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Security & Identity

Configuring Workload Identity Federation for GitHub actions and Terraform Cloud

July 7, 2023
Mikesh Khanal

Cloud Security Engineer

Sanmay Mishra

Cloud Infrastructure Consultant

Join us as we build on the concept and use cases of Workload Identity Federation, showcasing the security benefits of "keyless authentication.” We will dive into how Workload Identity Federation can be used in the context of CI/CD pipelines and tools that are commonly found in enterprise environments. 

Workload Identity Federation can be integrated with external providers, such as Gitlab, GitHub actions, and Terraform Cloud. We will show how the tokens issued by the external providers can be mapped to various attributes and how it can be used to evaluate conditions to restrict which identities can authenticate. 


  • A Google Cloud project

  • A GitHub repository

  • A GitHub Actions workflow

  • Terraform Cloud Account/ Workspace

Scenario 1:

Objective: Demonstrate how two separate GitHub repositories and their corresponding CI/CD pipelines use separate service accounts to access respective Google Cloud resources in the least-privileged access manner.

In this scenario, we will configure the workload identity pool to check for a custom attribute "repository" and validate that the corresponding service account is used for a given GitHub repository.



1. Create a workload identity pool

It is recommended to create and manage workload identity pools from a single dedicated project as per best practices.


2. Create a workload identity pool provider 

Note the purpose of some arguments as explained below. 

a. The issuer-uri identifies GitHub as the identity provider and lets workload identity discover the OIDC metadata and JSON Web Key Set(JWKs) endpoints. Google Cloud uses these endpoints to validate tokens. 

b. GitHub issues a unique token for each workflow job. This token contains claims that describe the identity of the workflow. By using an Attribute mapping, we translate the claims in the token so that we can use them in principal/principalSet identifiers to grant access to service accounts, or to create an attribute condition. 

c. Attribute-condition: After mapping the attributes, we are asserting conditions for authentication. In this case, we only allow authentication requests from GitHub Actions workflows on any repository from the “sec-mik” GitHub organization. Either assertions or previously mapped attributes can be used to build the condition.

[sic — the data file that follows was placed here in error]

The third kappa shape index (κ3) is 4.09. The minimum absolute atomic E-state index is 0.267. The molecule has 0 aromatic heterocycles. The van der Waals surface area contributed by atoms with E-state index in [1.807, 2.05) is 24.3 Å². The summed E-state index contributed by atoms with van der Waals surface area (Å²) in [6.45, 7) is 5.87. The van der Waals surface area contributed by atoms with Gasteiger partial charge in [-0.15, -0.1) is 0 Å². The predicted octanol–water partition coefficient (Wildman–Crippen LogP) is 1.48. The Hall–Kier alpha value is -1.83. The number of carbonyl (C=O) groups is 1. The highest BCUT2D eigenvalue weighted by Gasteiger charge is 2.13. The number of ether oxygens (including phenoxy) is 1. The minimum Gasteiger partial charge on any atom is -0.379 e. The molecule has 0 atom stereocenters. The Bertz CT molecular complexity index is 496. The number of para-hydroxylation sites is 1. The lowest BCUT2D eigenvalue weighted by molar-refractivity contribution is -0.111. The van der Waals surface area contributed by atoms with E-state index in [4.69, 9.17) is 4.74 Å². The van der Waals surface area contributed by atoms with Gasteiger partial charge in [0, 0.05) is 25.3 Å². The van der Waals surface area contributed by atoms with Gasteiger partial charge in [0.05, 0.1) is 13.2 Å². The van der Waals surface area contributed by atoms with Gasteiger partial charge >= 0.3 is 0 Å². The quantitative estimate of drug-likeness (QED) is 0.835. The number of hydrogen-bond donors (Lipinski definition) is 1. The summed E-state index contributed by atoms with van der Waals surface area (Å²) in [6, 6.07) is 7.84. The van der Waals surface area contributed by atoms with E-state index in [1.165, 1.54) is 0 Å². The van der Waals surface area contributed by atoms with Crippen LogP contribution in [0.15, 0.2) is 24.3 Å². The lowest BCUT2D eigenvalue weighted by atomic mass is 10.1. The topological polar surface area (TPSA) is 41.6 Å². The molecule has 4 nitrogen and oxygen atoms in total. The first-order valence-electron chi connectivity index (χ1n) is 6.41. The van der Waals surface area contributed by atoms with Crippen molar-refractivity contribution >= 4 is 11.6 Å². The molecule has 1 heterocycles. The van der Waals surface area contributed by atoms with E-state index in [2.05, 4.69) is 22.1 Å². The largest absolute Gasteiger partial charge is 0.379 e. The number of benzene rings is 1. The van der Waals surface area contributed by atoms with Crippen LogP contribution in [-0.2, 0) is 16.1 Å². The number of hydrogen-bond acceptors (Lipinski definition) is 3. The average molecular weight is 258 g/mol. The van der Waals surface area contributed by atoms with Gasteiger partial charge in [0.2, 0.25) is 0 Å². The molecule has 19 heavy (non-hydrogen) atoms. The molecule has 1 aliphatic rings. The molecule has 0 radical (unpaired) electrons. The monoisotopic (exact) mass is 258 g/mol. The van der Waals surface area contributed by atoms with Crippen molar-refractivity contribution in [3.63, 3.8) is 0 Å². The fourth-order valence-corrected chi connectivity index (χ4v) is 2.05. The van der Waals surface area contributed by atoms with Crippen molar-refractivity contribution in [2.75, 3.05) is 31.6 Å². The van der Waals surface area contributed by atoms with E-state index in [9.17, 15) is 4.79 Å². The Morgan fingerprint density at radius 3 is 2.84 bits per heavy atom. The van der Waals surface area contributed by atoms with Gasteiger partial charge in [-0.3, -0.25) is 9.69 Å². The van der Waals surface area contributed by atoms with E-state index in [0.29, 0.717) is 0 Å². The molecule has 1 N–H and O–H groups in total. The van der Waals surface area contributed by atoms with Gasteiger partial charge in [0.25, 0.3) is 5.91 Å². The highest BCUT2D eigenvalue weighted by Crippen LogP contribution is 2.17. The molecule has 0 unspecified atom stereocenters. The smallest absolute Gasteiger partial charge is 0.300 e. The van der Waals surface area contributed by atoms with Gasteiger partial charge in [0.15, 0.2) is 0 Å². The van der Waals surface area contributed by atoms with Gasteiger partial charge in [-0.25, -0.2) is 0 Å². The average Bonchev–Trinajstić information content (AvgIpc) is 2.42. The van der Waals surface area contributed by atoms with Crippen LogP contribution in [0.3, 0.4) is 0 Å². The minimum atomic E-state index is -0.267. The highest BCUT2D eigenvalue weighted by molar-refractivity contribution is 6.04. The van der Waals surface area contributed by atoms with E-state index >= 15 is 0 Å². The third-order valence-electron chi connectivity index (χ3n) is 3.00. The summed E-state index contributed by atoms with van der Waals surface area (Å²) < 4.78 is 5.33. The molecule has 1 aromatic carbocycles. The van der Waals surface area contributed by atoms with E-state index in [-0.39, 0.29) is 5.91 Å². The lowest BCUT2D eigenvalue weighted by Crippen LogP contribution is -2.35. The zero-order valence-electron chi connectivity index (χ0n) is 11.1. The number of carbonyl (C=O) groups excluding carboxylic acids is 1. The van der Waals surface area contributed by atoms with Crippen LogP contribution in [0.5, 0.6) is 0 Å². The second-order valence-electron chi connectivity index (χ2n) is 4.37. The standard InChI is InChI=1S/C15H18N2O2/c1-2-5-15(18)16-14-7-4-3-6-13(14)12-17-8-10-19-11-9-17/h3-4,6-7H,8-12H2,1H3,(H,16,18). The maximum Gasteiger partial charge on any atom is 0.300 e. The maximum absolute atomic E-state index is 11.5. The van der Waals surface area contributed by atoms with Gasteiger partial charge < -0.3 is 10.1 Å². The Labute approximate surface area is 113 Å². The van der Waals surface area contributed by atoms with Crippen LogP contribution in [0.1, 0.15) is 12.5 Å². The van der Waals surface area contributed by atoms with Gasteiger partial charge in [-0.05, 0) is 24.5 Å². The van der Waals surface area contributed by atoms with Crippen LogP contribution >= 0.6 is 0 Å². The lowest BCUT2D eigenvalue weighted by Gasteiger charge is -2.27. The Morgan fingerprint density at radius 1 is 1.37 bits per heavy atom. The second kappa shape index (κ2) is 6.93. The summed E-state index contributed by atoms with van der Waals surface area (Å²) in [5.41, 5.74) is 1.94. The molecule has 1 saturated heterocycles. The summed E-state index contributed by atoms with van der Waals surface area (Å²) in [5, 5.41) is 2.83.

In this case, we are mapping the subject, repository, repository owner, and branch attributes from the claims in the token to GCP assertions. CEL (Common Expression Language) expression is used to extract the branch from the subject claim in the token and map it to the custom attribute “branch.” 

3. Create a service account for each repository and assign them appropriate IAM permissions

In this scenario, one repository/service account will be for an application team that will deploy a Hello World app to Cloud Run and one repository will be owned by the networking team.


As a result, the networking-sa service account will have "networking" related IAM permissions and the application team will have cloud run and associated IAM permissions.


4. Add IAM bindings for the workload pool 

We will utilize previously mapped attributes to create principals/principalSets, and then use them in IAM bindings to grant permissions to create short-lived credentials for the appropriate service account. In this case, we want to map the networking service account ("networking-sa") with the networking GitHub repository that is encapsulated in the "repository" attribute.


In accordance with Google Cloud best practices, we recommend that you use the system-generated IDs such as repository_id, rather than repository name, because it is immutable and does not change between renames of entities such as renaming a repository.

Next, we will repeat the same process to associate the application team's service account with the "application-repo" repository. In this case, we will map against a "subject" assertion that represents a specific repository name and branch, instead of a custom attribute. The "sub" claim in the JWT is comprehensive and predictable, as it is assembled from concatenated metadata, and is therefore the preferred mapping option in most cases.


Once the IAM bindings are applied, we will observe it like this from Google Cloud Console workload identity provider page.


5. Update the GitHub Actions workflow to use the workload identity pool to authenticate to Google Cloud.

a. The workload identity pool (WORKLOAD_IDENTITY_PROVIDER) is configured as “projects/987654321/locations/global/workloadIdentityPools/GitHub-actions-pool/providers/GitHub-actions-oidc” and service account email (SERVICE_ACCOUNT_EMAIL) as "application-sa@production-secmik.iam.gserviceaccount.com". 

b. Once authenticated, our pipeline will run two jobs, which are oriented towards a networking and application deployment.


We run this GitHub action from the application-repo where the cloud run deployment succeeds, but the networking command (listing firewalls) fails.


6. Analyzing the Cloud Audit Logs

We need to enable IAM and STS Data Access Logs on the Audit Logs of all the projects that contain workload identity pools and service accounts used for workload identity federation; to detect any IAM violations and observe how token exchange works between GitHub and STS API as shown below. 

First, the `auth` action uses the STS API to retrieve a short lived federated access token. This token exchange may fail due to attribute condition mismatch or configuration error.

The following is a log of the token exchange.


Please observe the following parameters in the image:

protoPayload.authenticationInfo.principalSubject: The subject from the GitHub JWT token i.e. repo:sec-mik/networking-repo:ref:refs/heads/main